Detecting groundwater discharge dynamics from point-to-catchment scale in a lowland stream: combining hydraulic and tracer methods
- 1Department of Bioscience, Aarhus University, Silkeborg, Denmark
- 2Department of Geosciences and Natural Resource Management, University of Copenhagen, Copenhagen, Denmark
- 3Department of Geosciences, Section of Geology and Geophysics, University of Oslo, Oslo, Norway
- 4Northern Rivers Institute, School of Geosciences, Aberdeen University, Aberdeen, Scotland, UK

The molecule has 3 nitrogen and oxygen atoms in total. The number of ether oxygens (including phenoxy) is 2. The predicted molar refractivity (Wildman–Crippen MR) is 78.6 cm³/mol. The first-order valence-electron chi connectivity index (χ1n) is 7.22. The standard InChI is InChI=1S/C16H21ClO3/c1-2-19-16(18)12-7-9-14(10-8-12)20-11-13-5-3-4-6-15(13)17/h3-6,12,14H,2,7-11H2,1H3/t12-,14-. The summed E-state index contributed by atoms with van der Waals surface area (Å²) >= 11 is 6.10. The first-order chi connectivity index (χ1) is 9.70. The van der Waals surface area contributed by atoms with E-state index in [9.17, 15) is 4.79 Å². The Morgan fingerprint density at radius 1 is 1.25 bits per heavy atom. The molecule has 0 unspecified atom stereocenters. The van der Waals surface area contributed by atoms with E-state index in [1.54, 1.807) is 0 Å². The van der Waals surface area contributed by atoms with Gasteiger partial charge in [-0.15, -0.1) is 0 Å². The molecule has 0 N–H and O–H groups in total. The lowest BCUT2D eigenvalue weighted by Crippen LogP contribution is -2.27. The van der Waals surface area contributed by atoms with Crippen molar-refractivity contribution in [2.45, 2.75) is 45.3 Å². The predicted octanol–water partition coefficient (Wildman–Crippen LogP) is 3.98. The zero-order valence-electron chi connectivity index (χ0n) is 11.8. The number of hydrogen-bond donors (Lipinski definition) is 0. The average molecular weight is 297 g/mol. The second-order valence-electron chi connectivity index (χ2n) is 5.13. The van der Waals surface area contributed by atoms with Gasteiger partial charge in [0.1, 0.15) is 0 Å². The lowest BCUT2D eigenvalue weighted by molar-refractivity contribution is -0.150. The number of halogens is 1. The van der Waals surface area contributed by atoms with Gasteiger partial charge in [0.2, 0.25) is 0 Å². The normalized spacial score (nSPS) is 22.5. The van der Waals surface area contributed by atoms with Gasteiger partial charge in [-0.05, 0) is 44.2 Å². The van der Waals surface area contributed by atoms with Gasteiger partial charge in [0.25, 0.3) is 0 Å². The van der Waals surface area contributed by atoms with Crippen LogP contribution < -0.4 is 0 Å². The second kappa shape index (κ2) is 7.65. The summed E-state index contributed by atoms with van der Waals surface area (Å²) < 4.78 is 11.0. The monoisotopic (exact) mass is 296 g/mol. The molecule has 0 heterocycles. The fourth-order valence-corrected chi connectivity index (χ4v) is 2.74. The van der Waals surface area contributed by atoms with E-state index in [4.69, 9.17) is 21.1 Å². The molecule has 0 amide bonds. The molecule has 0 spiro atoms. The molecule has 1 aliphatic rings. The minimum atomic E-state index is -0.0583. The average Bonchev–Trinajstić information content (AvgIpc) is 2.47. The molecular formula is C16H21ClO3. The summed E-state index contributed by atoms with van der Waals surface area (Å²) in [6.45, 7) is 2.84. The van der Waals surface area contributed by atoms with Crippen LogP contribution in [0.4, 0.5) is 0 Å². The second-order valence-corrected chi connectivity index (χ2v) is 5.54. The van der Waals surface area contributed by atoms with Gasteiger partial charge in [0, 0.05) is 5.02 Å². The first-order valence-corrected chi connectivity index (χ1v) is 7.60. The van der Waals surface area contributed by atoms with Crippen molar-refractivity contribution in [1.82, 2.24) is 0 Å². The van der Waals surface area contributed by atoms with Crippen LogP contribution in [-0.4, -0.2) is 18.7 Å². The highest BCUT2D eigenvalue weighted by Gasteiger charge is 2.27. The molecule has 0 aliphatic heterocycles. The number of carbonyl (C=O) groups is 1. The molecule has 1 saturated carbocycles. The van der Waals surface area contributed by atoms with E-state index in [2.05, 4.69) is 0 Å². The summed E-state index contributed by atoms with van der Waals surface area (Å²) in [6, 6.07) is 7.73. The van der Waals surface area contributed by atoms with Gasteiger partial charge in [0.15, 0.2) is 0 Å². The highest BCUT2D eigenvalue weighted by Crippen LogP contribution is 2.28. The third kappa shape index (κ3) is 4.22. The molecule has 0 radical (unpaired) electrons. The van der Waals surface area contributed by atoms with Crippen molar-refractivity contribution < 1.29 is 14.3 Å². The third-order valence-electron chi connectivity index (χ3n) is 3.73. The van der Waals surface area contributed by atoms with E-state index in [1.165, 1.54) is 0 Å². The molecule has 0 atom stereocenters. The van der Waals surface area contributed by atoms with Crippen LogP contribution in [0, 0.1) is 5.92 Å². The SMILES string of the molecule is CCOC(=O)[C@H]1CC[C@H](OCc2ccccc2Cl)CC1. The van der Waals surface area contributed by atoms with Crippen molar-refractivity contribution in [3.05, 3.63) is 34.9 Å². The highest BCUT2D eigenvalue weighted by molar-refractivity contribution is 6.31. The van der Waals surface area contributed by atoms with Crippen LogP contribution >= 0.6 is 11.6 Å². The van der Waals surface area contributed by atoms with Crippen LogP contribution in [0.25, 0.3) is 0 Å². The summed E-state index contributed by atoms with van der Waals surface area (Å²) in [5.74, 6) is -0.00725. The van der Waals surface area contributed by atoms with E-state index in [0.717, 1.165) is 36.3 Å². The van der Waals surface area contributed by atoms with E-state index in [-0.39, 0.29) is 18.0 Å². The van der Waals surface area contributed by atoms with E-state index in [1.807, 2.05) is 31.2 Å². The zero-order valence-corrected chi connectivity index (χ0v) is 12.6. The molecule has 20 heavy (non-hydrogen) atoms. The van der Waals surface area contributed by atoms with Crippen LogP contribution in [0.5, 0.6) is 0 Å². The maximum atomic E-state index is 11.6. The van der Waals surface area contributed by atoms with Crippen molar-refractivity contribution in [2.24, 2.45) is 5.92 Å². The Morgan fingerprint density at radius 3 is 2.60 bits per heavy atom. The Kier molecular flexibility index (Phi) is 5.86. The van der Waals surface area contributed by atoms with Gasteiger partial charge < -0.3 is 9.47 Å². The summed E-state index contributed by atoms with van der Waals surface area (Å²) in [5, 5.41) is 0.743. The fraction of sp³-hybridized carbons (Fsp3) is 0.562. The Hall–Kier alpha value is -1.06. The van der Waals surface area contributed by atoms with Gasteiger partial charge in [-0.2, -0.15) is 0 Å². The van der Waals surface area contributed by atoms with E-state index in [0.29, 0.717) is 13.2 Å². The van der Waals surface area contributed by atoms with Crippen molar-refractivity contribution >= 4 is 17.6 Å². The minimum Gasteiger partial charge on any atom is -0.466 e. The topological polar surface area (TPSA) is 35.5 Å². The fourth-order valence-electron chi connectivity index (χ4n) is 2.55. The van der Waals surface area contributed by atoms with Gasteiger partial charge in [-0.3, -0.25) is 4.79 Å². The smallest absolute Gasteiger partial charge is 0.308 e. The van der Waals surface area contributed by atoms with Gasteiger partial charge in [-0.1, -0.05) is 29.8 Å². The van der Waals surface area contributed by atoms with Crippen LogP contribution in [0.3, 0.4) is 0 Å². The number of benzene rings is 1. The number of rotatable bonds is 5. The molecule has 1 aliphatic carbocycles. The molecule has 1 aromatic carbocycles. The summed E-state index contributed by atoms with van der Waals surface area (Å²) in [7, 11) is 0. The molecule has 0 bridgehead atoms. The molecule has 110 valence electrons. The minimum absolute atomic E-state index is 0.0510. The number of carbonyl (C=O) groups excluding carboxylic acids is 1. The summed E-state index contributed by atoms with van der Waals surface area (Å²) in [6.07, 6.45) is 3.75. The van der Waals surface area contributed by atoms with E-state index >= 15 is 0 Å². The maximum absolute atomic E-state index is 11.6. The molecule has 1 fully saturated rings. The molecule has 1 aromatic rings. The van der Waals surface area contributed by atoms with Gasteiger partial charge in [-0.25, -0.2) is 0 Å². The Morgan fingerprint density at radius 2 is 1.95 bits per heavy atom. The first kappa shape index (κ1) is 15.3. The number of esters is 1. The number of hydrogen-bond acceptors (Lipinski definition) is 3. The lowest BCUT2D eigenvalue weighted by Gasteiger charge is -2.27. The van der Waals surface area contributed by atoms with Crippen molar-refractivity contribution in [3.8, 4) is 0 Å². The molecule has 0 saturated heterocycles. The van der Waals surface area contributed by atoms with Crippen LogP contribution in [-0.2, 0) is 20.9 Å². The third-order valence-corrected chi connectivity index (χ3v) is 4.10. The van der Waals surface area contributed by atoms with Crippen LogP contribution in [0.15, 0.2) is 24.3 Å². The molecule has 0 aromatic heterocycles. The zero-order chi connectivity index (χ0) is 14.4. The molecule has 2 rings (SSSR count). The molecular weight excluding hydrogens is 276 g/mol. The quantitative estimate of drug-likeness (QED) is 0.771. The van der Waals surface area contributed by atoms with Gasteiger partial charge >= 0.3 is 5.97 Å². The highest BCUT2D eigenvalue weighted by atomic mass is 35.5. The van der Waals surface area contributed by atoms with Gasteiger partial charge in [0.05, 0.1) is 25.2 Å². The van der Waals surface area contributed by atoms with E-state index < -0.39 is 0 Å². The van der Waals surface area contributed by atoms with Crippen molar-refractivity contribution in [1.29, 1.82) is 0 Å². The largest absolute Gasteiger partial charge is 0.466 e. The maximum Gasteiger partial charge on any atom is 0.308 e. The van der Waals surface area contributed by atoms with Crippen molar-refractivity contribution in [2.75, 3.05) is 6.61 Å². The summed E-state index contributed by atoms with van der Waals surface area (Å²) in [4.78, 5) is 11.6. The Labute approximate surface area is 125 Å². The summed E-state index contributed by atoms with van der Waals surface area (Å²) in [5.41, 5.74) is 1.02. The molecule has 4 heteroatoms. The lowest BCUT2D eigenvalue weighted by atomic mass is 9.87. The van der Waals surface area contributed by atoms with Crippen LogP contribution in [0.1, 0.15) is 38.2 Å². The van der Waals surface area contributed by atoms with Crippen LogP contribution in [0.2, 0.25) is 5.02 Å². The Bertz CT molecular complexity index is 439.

Abstract. Detecting, quantifying and understanding groundwater discharge to streams are crucial for the assessment of water, nutrient and contaminant exchange at the groundwater–surface water interface. In lowland agricultural catchments with significant groundwater discharge this is of particular importance because of the risk of excess leaching of nutrients to streams. Here we aim to combine hydraulic and tracer methods from point-to-catchment scale to assess the temporal and spatial variability of groundwater discharge in a lowland, groundwater gaining stream in Denmark. At the point-scale, groundwater fluxes to the stream were quantified based on vertical streambed temperature profiles (VTPs). At the reach scale (0.15–2 km), the spatial distribution of zones of focused groundwater discharge was investigated by the use of distributed temperature sensing (DTS). Groundwater discharge to the stream was quantified using differential gauging with an acoustic Doppler current profiler (ADCP). At the catchment scale (26–114 km2), runoff sources during main rain events were investigated by hydrograph separations based on electrical conductivity (EC) and stable isotopes 2H/1H. Clear differences in runoff sources between catchments were detected, ranging from approximately 65% event water for the most responsive sub-catchment to less than 10% event water for the least responsive sub-catchment. This was supported by the groundwater head gradients, where the location of weaker gradients correlated with a stronger response to precipitation events. This shows a large variability in groundwater discharge to the stream, despite the similar lowland characteristics of sub-catchments indicating the usefulness of environmental tracers for obtaining information about integrated catchment functioning during precipitation events. There were also clear spatial patterns of focused groundwater discharge detected by the DTS and ADCP measurements at the reach scale indicating high spatial variability, where a significant part of groundwater discharge was concentrated in few zones indicating the possibility of concentrated nutrient or pollutant transport zones from nearby agricultural fields. VTP measurements confirmed high groundwater fluxes in discharge areas indicated by DTS and ADCP, and this coupling of ADCP, DTS and VTP proposes a novel field methodology to detect areas of concentrated groundwater discharge with higher resolution.